Klamath-Siskiyou regional program for the World Wildlife Fund, confirmed the authenticity of the document Tuesday, though he said the groups ultimately
requested $400,000 from Packard.

Scott Rehmus, an associate program manager at the Packard foundation, said no final decision has been made on the grant request.

Chris Wood, a Forest Service spokesman, said the World Wildlife Fund has a draft of a proposed "memorandum of understanding" pending with the agency. But he declined to disclose the nature of the agreement, saying it had not been finalized.

DellaSalla said working on roadless areas is only a part of the proposed agreement.
He said he believes the proposal also
includes a pilot project in southwestern Oregon on adaptive forest management and other types of projects, although he could not name the other projects that would be covered.

DellaSalla said group members were "exaggerating for the purpose of trying to get a foundation grant" when they wrote that the essence of the proposed agreement was to help the Forest Service create a science-based roadless areas assessment.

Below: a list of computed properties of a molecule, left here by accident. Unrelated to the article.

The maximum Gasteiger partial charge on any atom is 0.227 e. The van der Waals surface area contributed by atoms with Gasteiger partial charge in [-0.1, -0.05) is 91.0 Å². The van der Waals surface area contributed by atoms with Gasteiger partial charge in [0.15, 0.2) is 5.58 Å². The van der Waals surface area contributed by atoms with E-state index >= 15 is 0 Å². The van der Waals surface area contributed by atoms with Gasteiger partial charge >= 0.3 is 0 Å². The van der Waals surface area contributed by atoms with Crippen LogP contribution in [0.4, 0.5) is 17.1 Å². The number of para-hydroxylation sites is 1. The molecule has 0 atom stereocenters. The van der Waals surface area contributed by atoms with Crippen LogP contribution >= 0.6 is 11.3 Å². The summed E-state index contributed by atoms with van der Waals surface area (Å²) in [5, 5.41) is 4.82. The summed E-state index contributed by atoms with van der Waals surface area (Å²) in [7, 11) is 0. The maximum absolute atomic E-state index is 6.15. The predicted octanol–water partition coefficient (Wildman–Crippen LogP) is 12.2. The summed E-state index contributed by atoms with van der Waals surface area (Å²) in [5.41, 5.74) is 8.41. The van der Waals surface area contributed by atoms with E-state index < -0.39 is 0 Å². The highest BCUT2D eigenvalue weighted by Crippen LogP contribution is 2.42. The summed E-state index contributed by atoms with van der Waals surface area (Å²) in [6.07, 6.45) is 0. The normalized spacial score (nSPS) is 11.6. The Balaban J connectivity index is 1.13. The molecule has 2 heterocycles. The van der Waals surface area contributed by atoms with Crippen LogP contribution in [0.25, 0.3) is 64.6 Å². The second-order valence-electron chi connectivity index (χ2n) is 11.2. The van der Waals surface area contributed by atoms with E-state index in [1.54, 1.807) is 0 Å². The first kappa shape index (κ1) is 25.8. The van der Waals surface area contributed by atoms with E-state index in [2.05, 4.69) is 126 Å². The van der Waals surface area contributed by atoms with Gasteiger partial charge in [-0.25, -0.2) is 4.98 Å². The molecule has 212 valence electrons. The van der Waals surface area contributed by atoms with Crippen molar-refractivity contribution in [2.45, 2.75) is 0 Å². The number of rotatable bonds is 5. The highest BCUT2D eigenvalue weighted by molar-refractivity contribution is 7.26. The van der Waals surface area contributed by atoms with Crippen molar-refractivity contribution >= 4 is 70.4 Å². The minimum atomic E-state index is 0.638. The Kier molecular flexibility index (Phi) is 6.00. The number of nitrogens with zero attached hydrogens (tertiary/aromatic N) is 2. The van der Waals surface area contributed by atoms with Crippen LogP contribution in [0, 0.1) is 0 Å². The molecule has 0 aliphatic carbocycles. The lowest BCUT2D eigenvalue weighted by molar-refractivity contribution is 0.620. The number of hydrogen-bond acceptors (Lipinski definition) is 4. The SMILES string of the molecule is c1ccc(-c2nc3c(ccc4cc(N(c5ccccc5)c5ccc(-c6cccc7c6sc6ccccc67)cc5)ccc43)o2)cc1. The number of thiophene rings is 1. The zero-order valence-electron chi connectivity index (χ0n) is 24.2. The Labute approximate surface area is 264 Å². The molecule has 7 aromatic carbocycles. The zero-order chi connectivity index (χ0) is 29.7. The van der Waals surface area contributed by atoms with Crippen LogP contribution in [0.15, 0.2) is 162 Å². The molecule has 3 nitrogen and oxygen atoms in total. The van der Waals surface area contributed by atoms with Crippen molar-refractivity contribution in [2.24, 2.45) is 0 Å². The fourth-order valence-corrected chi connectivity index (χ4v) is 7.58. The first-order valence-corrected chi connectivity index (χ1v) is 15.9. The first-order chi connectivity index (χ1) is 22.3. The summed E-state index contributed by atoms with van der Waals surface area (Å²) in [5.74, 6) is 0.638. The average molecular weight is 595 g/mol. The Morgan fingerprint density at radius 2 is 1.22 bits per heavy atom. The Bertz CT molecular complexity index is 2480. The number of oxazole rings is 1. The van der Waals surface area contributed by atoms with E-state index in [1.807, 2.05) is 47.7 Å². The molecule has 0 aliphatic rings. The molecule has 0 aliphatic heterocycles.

Dombeck told Chenoweth at a hearing of the House Resources
Committee panel on Tuesday that the Forest Service has 5,000 memoranda of understandings with outside groups for activities on forest lands, and that such agreements are common.

Dombeck said he had no knowledge of the memo until he read media accounts about the document Tuesday.

Agriculture Undersecretary Jim Lyons, who oversees the Forest
Service, said the memo is from the environmental groups to Packard and "doesn't involve the Forest Service in any way."

But Chenoweth-Hage pointed out the memo was sent to the
subcommittee from agency offices. "Chief, to say you are unaware doesn't satisfy us at all," she told Dombeck.

Clinton has launched a process – hailed by conservationists as
one of the great environmental acts of the 20th century – to craft a regulation that would permanently protect 50 million acres or
more of already roadless federal forests from development.

The regulation is expected to be
complete near the end of the year, before Clinton leaves office.

GOP Congress members, recreation groups and the timber industry have been assailing Clinton's initiative almost from the day it was announced, saying it restricts access to forest lands.

AP-WS-03-15-00 0309EST

Copyright
2000 The Associated Press